“Precocious” doesn’t begin to describe Jason Fuchs: At age seven, he was appearing on Broadway with Sam Waterston in Abe Lincoln In Illinois, followed by three seasons in A Christmas Carol at Madison Square Garden and the original readings of Seussical. By the same time he won raves in Stephen Karam’s 2007 drama Speech & Debate, Fuchs was writing screenplays on the side—while attending Columbia University. Now this multitalented 26-year-old is getting set make his feature film-writing debut on July 13 with Ice Age: Continental Drift, the fourth in the popular animated series.
“It’s been surreal,” Fuchs says of his fast rise as a Hollywood scriptwriter. “I’m still surprised that they hired me to do [Ice Age], quite frankly, but to work with a brilliant team of animators and actors I admire is the greatest experience I’ve had professionally. You go, ‘That’s Ray Romano saying my line. That’s Jennifer Lopez.’ It’s just amazingly cool.”
The first Ice Age movie was released in 2002, when Fuchs was in the tenth grade at NYC’s Professional Children’s School, and he laughingly admits that he lied to Fox executives in an initial conversation about penning the fourth film. “They said, ‘Have you seen the movies?’ and I hadn’t, so I said, ‘Yes, I love them.’ They said, ‘What do you respond to most?’ And I said, ‘The comedy is accessible to grown-ups and great for children.’”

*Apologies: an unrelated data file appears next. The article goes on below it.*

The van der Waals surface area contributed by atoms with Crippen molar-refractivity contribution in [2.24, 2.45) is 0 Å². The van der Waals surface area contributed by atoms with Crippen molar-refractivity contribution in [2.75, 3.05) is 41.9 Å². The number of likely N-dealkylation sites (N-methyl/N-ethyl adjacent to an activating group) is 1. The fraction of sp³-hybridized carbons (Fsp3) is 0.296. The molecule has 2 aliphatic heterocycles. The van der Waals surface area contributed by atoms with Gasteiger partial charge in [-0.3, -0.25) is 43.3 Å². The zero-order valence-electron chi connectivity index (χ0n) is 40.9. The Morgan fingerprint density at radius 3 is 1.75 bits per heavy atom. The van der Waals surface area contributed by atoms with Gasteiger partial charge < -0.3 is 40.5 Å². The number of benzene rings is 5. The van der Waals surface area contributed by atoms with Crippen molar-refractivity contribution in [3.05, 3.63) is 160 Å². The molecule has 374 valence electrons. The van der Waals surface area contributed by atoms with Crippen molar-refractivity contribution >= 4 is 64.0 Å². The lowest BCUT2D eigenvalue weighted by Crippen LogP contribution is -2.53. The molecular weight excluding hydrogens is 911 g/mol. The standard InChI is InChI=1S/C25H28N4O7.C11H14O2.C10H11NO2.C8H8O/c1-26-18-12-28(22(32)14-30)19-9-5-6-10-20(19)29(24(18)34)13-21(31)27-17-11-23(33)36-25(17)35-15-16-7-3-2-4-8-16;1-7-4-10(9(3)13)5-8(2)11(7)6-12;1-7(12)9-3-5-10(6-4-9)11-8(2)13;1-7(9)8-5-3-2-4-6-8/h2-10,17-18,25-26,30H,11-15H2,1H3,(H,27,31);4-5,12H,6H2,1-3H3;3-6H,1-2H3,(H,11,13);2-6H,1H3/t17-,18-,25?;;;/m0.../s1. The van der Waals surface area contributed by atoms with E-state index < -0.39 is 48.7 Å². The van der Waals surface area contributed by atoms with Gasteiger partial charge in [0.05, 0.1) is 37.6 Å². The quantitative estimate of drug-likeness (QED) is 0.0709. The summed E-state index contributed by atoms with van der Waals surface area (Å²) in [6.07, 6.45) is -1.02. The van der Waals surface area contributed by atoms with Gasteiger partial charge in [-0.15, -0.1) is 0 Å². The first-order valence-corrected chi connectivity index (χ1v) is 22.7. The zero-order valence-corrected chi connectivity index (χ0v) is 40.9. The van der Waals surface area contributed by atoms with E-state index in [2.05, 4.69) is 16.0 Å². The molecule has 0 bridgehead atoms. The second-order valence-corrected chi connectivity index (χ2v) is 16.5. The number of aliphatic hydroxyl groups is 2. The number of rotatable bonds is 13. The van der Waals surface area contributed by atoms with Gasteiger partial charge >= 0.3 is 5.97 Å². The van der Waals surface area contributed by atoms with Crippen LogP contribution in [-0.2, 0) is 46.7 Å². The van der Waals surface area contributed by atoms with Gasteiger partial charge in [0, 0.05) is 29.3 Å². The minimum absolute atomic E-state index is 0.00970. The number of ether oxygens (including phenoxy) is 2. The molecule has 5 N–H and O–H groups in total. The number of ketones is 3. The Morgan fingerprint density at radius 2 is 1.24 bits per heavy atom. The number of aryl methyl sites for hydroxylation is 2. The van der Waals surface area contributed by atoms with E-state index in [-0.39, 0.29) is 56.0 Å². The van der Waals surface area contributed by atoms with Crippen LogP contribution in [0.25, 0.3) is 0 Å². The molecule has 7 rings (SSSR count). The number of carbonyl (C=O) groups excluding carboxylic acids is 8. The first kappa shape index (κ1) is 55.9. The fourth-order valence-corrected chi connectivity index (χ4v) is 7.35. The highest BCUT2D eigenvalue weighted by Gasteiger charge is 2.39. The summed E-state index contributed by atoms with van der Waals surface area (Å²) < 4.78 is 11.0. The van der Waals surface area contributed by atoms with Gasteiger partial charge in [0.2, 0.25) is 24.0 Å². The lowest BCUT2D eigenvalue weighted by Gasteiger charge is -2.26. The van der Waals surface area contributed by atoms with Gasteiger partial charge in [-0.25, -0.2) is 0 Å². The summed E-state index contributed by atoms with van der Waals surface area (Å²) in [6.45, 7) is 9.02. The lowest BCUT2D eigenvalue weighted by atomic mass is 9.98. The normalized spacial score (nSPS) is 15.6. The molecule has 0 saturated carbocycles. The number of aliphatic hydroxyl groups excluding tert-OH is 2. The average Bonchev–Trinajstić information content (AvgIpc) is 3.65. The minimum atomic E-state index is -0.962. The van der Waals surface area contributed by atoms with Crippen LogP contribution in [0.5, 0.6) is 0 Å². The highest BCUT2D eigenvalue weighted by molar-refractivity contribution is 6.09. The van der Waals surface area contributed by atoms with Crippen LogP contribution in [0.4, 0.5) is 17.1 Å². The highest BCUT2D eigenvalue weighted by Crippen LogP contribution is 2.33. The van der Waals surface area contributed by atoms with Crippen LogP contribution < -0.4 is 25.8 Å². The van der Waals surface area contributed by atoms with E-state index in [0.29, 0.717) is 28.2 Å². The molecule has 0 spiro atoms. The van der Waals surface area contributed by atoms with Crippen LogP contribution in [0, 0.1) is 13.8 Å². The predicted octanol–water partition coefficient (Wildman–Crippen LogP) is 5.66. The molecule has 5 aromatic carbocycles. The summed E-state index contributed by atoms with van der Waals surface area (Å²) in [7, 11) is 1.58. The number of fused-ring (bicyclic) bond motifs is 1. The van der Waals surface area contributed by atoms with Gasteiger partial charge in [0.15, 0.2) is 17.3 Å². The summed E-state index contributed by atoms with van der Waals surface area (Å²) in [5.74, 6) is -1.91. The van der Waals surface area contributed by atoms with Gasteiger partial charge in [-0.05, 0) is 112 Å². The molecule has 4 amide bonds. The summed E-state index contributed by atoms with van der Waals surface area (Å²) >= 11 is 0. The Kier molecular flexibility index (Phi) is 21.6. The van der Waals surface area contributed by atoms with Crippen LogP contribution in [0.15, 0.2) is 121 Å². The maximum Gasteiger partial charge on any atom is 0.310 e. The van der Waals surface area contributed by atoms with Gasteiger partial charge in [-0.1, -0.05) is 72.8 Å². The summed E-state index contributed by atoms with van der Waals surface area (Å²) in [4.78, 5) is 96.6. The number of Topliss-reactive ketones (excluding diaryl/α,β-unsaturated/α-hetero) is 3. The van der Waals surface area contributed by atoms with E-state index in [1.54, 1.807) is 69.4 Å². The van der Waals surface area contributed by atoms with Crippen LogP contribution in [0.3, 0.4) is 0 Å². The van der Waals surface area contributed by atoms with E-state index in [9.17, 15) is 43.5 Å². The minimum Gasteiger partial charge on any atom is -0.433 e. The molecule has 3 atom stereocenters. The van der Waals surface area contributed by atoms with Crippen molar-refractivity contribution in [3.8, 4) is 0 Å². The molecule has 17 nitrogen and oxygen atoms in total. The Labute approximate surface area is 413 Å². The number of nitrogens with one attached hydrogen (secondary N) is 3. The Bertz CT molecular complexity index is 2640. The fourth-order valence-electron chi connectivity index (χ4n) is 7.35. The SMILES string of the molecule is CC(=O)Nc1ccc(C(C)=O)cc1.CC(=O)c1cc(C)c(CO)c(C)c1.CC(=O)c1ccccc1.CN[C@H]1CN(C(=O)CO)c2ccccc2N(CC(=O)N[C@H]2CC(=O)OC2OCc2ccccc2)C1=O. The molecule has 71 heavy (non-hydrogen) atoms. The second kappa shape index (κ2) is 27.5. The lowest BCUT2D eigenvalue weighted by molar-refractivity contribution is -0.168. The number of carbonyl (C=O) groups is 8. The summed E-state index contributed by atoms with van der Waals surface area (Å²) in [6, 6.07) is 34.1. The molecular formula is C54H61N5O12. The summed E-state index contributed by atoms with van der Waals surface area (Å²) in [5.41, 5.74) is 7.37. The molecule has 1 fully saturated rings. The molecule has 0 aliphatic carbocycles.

Good answer! After a fast Ice Age marathon and “eight million pitches,” Fuchs came up with a story of how the three lead animals (voiced by Romano, John Leguizamo and Denis Leary) are separated when the supercontinent Pangea breaks up. “Our three heroes set off on an epic ocean voyage and have to find their way back to the rest of the herd,” he says of Continental Drift. “All of the films have used the core theme of this unorthodox family—how characters from different species, with different personalities, come together.”
Co-writer of the hit Nickelodeon movie musical Rags (a Cinderella story set in the world of hip-hop), Fuchs is currently adapting the soon-to-be-released teen supernatural thriller Break My Heart 1,000 Times for the screen. “When my writing schedule clears up a little, I hope to do more acting,” he says, adding that he’d love to collaborate on a stage musical. “I have to remind myself to be appreciative of all these exciting things that are happening,” he says of his professional juggling act. “I’m excited about where I am, but I’m also very far from where I want to be.”